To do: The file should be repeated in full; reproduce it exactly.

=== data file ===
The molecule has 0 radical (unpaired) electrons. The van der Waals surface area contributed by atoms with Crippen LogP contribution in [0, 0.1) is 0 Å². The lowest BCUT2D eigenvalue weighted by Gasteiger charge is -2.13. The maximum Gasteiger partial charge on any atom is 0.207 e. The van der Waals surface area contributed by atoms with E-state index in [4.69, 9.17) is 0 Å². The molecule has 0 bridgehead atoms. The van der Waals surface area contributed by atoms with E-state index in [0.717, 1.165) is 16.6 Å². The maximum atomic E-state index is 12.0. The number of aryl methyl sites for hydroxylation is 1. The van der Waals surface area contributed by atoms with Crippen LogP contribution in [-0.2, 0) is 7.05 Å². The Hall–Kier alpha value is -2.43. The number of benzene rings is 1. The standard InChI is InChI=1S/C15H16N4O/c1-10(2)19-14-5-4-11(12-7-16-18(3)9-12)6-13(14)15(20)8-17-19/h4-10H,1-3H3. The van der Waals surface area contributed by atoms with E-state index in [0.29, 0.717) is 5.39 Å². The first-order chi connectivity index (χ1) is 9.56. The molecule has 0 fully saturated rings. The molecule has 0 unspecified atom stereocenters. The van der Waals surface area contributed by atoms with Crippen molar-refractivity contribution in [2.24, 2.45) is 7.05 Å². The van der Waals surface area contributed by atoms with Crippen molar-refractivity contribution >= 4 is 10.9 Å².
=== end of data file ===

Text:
The molecule has 0 radical (unpaired) electrons. The van der Waals surface area contributed by atoms with Crippen LogP contribution in [0, 0.1) is 0 Å². The lowest BCUT2D eigenvalue weighted by Gasteiger charge is -2.13. The maximum Gasteiger partial charge on any atom is 0.207 e. The van der Waals surface area contributed by atoms with E-state index in [4.69, 9.17) is 0 Å². The molecule has 0 bridgehead atoms. The van der Waals surface area contributed by atoms with E-state index in [0.717, 1.165) is 16.6 Å². The maximum atomic E-state index is 12.0. The number of aryl methyl sites for hydroxylation is 1. The van der Waals surface area contributed by atoms with Crippen LogP contribution in [-0.2, 0) is 7.05 Å². The Hall–Kier alpha value is -2.43. The number of benzene rings is 1. The standard InChI is InChI=1S/C15H16N4O/c1-10(2)19-14-5-4-11(12-7-16-18(3)9-12)6-13(14)15(20)8-17-19/h4-10H,1-3H3. The van der Waals surface area contributed by atoms with E-state index in [0.29, 0.717) is 5.39 Å². The first-order chi connectivity index (χ1) is 9.56. The molecule has 0 fully saturated rings. The molecule has 0 unspecified atom stereocenters. The van der Waals surface area contributed by atoms with Crippen molar-refractivity contribution in [2.24, 2.45) is 7.05 Å². The van der Waals surface area contributed by atoms with Crippen molar-refractivity contribution >= 4 is 10.9 Å².